Anderson has always sought to educate and encourage quilters of all levels and offers advice to newcomers.

"Take a class at your local quilt shop, put on your blinders and don't look at the others or you'll get discouraged," she said.

Along with that, she tells quilters to pursue the types of quilting that best suit them and don't try to quilt in a style that isn't a good fit.

"Do what makes your own heart sing," she said.

According to Anderson, quilts are a part of American history and most people have a quilt in their family, making quilting a generational connector.

"It gets us in touch with our ancestry," she said.

The sponsor of this event, Viking Sewing Center, is celebrating 40 years in business. Kris Houghtaling first learned to repair sewing machines at the age of 13, when his parents owned the business. It's now co-owned by Kris and his wife, Doni, who live in Dexter along with 11-year-old Kristin and 9-year-old Mitchell.

The owners and their staff attend conventions to keep up to date on the sewing industry and it was at a convention in 2007 when Doni first met Anderson. The Houghtalings' daughter, Kristin, had entered a quilt into a competition and won honorable mention.

Anderson looked over Kristin's quilt, shared her own story, and offered words of encouragement.

"It impressed me that she took time out of her day to come and talk to my daughter," Doni Houghtaling said.

She describes Anderson's presentation style as upbeat and funny.

"Alex is one of the most personable, down-to-earth people. You wouldn't know she's as popular as she is, because it's like talking to the girl next door," she said.

Following a lunch break, Anderson will be available to meet participants, sign books, and pose for photographs. Attendees will be able to purchase Anderson's line of fabrics, patterns, books, quilt kits and DVDs.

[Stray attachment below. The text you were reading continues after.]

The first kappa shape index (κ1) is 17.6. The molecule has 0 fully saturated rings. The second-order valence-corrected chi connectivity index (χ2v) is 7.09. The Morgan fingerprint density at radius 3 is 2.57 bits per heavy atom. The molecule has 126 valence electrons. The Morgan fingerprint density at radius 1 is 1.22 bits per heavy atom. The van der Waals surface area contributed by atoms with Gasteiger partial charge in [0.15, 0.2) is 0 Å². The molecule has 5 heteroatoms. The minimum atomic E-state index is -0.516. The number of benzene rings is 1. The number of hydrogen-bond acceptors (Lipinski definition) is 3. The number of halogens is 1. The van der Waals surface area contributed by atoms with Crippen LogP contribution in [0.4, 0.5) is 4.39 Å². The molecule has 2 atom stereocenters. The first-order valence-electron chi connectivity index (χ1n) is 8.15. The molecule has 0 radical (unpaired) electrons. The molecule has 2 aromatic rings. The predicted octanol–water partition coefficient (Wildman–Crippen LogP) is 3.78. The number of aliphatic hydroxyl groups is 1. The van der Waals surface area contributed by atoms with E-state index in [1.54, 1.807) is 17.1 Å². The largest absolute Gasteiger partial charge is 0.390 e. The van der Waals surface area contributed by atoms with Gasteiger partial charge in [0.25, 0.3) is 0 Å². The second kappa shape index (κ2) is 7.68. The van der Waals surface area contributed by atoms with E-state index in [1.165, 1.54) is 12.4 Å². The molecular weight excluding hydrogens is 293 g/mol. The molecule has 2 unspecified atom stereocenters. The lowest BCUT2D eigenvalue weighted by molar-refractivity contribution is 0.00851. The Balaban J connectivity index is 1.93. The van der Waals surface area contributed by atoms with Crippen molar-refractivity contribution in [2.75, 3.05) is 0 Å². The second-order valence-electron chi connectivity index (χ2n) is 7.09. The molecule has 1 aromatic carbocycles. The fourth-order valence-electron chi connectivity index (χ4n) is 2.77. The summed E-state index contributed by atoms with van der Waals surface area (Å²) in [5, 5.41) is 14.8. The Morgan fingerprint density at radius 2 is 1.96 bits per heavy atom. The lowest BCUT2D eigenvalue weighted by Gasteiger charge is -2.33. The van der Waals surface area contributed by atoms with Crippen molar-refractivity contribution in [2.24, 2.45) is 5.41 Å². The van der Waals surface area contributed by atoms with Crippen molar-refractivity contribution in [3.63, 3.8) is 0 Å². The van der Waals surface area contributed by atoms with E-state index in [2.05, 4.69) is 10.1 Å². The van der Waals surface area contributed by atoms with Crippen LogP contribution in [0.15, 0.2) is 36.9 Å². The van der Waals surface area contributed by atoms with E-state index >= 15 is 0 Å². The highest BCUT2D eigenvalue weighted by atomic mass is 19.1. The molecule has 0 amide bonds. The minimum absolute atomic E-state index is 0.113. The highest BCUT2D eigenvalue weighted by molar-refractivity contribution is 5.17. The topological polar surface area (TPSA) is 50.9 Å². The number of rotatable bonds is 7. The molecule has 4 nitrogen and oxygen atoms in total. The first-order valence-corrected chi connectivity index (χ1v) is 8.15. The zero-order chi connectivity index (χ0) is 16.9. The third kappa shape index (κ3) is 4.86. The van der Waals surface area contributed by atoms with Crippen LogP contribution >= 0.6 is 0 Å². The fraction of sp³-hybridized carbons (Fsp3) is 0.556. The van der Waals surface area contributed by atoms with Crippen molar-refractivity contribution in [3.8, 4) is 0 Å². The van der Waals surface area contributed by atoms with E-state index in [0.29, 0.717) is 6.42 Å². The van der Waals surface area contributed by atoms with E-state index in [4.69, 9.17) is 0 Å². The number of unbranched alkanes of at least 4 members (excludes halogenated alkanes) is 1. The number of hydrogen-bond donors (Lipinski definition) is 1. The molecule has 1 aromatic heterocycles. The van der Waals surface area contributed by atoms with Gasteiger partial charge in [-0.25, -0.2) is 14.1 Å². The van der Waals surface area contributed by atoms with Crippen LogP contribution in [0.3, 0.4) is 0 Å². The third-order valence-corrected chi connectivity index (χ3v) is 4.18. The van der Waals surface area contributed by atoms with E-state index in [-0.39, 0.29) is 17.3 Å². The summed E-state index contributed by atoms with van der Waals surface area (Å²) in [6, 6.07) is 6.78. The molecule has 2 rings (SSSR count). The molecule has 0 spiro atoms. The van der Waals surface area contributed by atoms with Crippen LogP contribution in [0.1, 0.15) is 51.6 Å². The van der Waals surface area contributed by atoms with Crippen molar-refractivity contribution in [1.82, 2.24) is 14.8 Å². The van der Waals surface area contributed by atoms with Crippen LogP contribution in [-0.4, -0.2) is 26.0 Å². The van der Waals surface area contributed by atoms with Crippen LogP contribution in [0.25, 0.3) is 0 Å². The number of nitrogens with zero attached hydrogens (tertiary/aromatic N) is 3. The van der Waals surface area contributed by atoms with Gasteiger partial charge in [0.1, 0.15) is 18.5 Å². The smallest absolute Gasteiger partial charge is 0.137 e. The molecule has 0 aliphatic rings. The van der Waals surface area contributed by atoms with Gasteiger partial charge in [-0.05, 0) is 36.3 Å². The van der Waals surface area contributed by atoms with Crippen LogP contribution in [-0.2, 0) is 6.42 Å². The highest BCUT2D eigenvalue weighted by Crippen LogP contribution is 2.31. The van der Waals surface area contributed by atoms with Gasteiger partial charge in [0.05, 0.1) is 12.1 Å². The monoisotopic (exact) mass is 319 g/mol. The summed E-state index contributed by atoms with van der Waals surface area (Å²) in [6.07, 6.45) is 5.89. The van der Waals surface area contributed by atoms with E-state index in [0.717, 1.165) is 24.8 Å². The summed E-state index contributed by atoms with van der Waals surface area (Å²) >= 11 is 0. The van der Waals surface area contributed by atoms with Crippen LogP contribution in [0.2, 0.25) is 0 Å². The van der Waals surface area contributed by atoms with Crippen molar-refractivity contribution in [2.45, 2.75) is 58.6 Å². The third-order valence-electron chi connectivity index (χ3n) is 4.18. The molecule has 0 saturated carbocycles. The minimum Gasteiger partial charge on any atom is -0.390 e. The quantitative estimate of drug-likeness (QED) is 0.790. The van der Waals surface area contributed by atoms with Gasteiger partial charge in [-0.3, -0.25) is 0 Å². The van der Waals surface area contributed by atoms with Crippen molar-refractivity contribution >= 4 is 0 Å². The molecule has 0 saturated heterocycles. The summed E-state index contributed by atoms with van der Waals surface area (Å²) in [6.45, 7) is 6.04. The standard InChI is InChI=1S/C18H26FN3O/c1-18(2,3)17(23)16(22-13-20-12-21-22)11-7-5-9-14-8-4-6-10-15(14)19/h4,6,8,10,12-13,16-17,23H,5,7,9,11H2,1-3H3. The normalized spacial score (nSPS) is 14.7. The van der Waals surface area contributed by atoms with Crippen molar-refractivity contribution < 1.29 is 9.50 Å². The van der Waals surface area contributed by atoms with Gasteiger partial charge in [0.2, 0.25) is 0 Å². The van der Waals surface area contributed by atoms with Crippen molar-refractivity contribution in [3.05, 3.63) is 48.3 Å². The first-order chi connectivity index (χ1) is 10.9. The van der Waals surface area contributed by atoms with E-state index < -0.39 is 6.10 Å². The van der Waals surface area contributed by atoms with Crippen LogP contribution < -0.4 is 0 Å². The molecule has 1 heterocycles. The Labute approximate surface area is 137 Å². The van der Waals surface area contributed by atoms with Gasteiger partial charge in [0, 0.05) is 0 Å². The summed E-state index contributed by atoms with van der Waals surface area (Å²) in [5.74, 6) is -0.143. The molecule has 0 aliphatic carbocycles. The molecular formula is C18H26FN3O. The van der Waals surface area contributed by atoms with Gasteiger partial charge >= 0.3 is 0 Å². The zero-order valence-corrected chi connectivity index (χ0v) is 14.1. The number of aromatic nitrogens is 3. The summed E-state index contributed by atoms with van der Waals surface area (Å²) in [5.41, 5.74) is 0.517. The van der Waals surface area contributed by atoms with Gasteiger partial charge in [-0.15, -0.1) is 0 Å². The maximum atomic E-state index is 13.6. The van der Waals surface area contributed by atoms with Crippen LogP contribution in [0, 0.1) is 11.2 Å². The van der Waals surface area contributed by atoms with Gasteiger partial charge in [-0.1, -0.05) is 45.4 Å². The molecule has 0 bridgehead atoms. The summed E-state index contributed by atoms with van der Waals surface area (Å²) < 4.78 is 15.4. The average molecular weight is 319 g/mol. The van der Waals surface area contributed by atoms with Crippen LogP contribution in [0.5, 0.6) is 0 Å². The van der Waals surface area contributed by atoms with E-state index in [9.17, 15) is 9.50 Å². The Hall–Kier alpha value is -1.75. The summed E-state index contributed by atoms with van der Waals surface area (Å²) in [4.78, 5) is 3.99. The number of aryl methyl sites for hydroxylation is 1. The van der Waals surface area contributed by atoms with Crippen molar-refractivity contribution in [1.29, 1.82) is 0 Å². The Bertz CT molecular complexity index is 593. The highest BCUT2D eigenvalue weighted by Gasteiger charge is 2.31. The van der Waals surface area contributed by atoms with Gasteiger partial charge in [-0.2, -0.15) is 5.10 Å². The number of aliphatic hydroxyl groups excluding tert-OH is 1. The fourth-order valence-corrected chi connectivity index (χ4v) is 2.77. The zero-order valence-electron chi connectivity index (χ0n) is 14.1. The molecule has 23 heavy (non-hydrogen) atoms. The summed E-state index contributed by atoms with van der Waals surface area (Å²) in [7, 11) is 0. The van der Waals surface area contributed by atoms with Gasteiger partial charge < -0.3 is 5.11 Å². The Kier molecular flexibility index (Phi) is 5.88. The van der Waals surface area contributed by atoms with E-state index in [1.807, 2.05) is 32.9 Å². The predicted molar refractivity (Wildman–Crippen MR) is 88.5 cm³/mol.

Susan Vaughan, a quilter from Chelsea who likes Anderson's fabric and patterns, can't attend the event because of a new baby. She said she believes that Anderson took an activity that is considered to be solely for grandmothers to one that is enjoyed by all ages.

"She took quilting to the mainstream," Vaughan said.

Ethel Polsdofer, a quilter from Saline, said she looks forward to hearing what Anderson has to say.

"Alex Anderson has been an inspiration to a lot of quilters, especially new quilters like me, because she makes difficult things look easy," Polsdofer said.

Dexter resident Kathy Willis is looking forward to the event because she feels she always learns something new from Anderson.

"I'm very excited about seeing her. You can take everything you learn from quilting and apply it to other sewing projects."

Willis believes that Anderson has good color sense and a vast amount of knowledge.

"I'm anxious to learn what she has to say," she said.

Judy Gordon, Saline Township treasurer since 1988, quilts for pleasure and swears that quilting lowers her blood pressure. She teaches at Viking Sewing Center and will be staffing the event on Monday to discuss clubs and classes.

"I think Alex has so much information. It will be neat to see her in person," Gordon said.

Additional Viking Sewing Center staff will be on hand at various booths during the afternoon to provide activities while attendees wait in line to meet Anderson.

Michelle McCalla of Manchester and Kathy Reed of Plymouth will handle sales and share their knowledge of sewing machines. Bernina sewing machines purchased at the event can be signed by Anderson in the afternoon.